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Volume 28, Number 1
January/February 2012

From Math Helper to Community Organizer

New longitudinal studies identify key factors in leadership development

 

Teacher Evie Stone stopped offering rewards to her students in order to encourage leadership.

Is the student who organizes tag during recess or chooses to help a classmate with math on track to be a senator, a CEO, or a community leader?

They may well be.

Behaviors like embracing novel experiences, supporting peers, even pestering parents for lessons can predict whether a child will emerge as a leader in adulthood, according to researchers who say they are the first to plot a pathway from childhood experiences to adult leadership. The research may also help educators encourage leadership—a commonly heralded “21st-century skill”—if teachers know what behaviors to look for and support, they say.

Theories abound about what makes one child develop into a leader and another not, says Ronald E. Riggio, Henry R. Kravis Professor of Leadership and Organizational Psychology at Claremont McKenna College and editor of a special issue of the Leadership Quarterly, which last year published four studies of leadership development based on data going back to 1979. “There are these crazy ideas like pushy mothers or pushy fathers” feeding adult leadership success, he says, adding that research on leadership is often retrospective beginning with questions like, “What was Churchill’s mother like?”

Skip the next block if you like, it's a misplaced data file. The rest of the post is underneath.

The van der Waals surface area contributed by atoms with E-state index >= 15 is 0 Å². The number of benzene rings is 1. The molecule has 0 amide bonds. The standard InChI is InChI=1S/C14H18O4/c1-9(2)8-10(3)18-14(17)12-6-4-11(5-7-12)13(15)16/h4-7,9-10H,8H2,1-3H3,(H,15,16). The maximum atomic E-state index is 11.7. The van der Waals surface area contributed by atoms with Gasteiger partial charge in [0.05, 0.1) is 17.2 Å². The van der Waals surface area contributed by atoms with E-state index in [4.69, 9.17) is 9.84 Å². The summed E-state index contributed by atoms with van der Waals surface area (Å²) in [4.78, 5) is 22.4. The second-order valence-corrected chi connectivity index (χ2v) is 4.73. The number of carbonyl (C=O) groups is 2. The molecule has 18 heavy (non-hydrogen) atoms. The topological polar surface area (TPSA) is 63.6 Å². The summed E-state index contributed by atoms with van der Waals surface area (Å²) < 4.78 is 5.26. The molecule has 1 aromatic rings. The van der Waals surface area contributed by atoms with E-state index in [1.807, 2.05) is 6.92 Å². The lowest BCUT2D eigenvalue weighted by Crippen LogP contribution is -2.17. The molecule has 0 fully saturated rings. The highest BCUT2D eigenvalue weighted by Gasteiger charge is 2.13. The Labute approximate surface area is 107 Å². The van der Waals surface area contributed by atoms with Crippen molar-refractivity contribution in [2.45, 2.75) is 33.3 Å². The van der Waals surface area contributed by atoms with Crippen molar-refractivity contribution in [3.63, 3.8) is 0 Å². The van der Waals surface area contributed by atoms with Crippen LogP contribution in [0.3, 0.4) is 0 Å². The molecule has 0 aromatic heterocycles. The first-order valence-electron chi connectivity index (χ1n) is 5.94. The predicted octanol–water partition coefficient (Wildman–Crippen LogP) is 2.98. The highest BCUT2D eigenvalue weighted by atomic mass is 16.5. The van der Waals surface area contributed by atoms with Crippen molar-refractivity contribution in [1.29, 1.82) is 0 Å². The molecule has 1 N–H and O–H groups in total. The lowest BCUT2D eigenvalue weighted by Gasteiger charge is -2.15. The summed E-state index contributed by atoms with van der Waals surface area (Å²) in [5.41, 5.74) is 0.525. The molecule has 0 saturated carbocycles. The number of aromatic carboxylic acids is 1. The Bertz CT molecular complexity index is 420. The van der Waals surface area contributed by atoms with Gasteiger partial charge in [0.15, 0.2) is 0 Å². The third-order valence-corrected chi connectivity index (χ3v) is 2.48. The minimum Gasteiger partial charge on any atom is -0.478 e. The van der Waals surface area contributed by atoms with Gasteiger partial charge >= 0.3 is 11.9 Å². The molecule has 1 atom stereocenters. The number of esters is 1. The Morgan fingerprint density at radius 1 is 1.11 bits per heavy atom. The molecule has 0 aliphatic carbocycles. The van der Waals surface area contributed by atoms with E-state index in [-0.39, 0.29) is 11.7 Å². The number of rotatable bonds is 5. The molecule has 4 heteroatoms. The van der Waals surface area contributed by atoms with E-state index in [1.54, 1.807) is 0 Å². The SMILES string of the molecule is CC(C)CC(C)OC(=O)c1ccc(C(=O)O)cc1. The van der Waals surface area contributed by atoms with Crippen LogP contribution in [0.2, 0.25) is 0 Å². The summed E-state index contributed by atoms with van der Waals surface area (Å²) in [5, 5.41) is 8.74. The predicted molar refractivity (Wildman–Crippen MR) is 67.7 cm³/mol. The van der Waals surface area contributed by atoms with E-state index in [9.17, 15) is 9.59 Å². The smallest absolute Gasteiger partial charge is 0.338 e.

This is an excerpt from the Harvard Education Letter. Subscribers can click here to continue reading this article.

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